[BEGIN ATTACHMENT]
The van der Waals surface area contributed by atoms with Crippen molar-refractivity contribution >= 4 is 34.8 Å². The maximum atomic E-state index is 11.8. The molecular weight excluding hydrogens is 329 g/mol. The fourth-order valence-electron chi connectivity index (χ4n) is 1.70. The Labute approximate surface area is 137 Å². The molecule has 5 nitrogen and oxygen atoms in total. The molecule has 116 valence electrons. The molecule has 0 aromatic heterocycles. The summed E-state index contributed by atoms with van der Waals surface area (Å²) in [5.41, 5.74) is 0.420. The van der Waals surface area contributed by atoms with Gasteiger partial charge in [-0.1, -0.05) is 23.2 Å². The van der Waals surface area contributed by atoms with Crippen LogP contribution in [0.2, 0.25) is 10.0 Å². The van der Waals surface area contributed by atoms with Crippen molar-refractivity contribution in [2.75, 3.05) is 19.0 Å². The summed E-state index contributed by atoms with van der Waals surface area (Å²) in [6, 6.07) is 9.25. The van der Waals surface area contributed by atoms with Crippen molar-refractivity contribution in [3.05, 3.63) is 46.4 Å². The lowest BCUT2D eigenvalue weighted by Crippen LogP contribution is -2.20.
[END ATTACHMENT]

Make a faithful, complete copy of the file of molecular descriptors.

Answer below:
The van der Waals surface area contributed by atoms with Crippen molar-refractivity contribution >= 4 is 34.8 Å². The maximum atomic E-state index is 11.8. The molecular weight excluding hydrogens is 329 g/mol. The fourth-order valence-electron chi connectivity index (χ4n) is 1.70. The Labute approximate surface area is 137 Å². The molecule has 5 nitrogen and oxygen atoms in total. The molecule has 116 valence electrons. The molecule has 0 aromatic heterocycles. The summed E-state index contributed by atoms with van der Waals surface area (Å²) in [5.41, 5.74) is 0.420. The van der Waals surface area contributed by atoms with Gasteiger partial charge in [-0.1, -0.05) is 23.2 Å². The van der Waals surface area contributed by atoms with Crippen LogP contribution in [0.2, 0.25) is 10.0 Å². The van der Waals surface area contributed by atoms with Crippen molar-refractivity contribution in [2.75, 3.05) is 19.0 Å². The summed E-state index contributed by atoms with van der Waals surface area (Å²) in [6, 6.07) is 9.25. The van der Waals surface area contributed by atoms with Crippen molar-refractivity contribution in [3.05, 3.63) is 46.4 Å². The lowest BCUT2D eigenvalue weighted by Crippen LogP contribution is -2.20.